flex hose troubleshooting efforts would not prevent the arm from
performing its objectives during STS-113.
deliver the P1 (P-One) Truss and the Expedition Six crew to the
International Space Station. Weather forecasts indicate that there is an
80-percent chance of favorable weather at Kennedy Space Center, Fla., at
coverage of liftoff begins at 4 p.m. CST [5PM EST/2200 GMT] Friday.
Weather at the Florida launch site looks OK, with a 20% chance of high
Emergency landing sites
don't look so good, so keep an eye out for possible further delays.
21 November 2002 - Thursday - We should be
exact launch time tonight. So far,
we only know that it's
between 7PM and 11PM tomorrow
(that's between midnight and 0400
GMT Saturday). Weather looks 80% good at
Transoceanic Abort sites in Spain and Morocco look iffy.
20 November 2002 - Evening Update -
cleared for flight! Tests at the
robot arm's Canadian
damage will not affect the
mission. Also, the
oxygen line leak was
fleet-wide issue, so that makes
Endeavour good to go.
Shuttle Arm Cleared for Flight
managers announced Wednesday night that Space Shuttle Endeavourís
robot arm can complete its objectives at the International Space Station
during STS-113. The arm was bruised during efforts to troubleshoot an
oxygen leak inside Endeavour last week. Tests and analysis have now
cleared it for flight. During STS-113, the shuttle arm will be used to
lift the P1 (P-One) Truss out of the payload bay and hand it to its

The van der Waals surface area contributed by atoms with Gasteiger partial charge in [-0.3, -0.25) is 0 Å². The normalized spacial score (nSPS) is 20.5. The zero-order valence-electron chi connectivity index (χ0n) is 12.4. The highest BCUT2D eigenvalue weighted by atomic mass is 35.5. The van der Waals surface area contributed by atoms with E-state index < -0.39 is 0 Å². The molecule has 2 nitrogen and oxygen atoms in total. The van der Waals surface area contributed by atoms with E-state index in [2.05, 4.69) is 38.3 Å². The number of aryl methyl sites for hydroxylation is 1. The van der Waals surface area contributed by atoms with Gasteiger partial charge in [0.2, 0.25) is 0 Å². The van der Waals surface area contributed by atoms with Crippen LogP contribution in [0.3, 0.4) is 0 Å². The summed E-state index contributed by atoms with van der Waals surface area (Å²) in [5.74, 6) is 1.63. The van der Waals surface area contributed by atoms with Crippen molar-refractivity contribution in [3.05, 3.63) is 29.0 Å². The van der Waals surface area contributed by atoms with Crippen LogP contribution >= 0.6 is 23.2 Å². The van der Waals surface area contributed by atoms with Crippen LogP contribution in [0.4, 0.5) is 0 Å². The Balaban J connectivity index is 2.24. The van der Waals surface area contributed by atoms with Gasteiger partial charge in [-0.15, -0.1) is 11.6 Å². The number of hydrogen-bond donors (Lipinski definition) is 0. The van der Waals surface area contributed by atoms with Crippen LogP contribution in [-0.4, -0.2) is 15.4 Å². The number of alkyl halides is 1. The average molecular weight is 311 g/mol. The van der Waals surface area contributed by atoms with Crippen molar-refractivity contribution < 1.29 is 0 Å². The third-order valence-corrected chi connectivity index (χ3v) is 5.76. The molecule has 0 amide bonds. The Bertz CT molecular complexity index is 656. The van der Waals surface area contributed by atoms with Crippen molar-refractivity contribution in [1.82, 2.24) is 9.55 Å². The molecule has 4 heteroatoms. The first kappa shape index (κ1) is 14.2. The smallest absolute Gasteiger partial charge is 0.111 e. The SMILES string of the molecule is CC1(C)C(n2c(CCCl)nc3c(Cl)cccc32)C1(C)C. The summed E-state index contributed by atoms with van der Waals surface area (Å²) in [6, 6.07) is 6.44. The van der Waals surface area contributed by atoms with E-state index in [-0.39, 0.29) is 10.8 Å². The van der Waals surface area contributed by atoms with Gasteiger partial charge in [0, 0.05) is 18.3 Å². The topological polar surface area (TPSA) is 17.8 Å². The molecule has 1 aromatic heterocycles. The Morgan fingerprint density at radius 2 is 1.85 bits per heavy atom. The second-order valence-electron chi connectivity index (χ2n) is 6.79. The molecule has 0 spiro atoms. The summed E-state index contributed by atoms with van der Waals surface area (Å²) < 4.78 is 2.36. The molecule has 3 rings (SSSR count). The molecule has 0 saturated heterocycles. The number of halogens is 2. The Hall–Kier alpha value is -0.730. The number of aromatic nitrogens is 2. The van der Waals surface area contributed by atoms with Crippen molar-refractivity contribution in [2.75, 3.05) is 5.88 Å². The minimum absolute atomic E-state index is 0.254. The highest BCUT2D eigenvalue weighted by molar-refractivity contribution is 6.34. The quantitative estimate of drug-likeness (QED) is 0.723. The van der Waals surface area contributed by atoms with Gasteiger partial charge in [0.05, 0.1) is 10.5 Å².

station counterpart, Canadarm2.
Managers also closed the issue with Endeavourís flex hose
assemblies. A nitrogen and an oxygen hose have been replaced.
Endeavour is scheduled to lift off between 6 p.m. and 10 p.m.
Friday (0000 and 0400 GMT Saturday). Managers will announce the official
launch time Thursday evening. Currently, weather forecasts indicate an
80-percent chance of favorable weather for lift off on Friday, with high
winds being the main concern.
The STS-113 crew arrived
back at KSC today - pics
20 November 2002 - Wednesday - The
concerns that the robot arm may not be
for this mission.
STS-113 Countdown Under Way
Kennedy Space Center Fla., preparations for a Friday launch of Space
Shuttle Endeavour continue to press ahead. The launch countdown is now
under way. Managers will meet tonight to discuss the damage that the
shuttle's robot arm sustained during activities to troubleshoot a leak in
an oxygen flex hose line assembly in Endeavour. They will also discuss the
flex hose situation. The oxygen line and a nitrogen line have been replaced.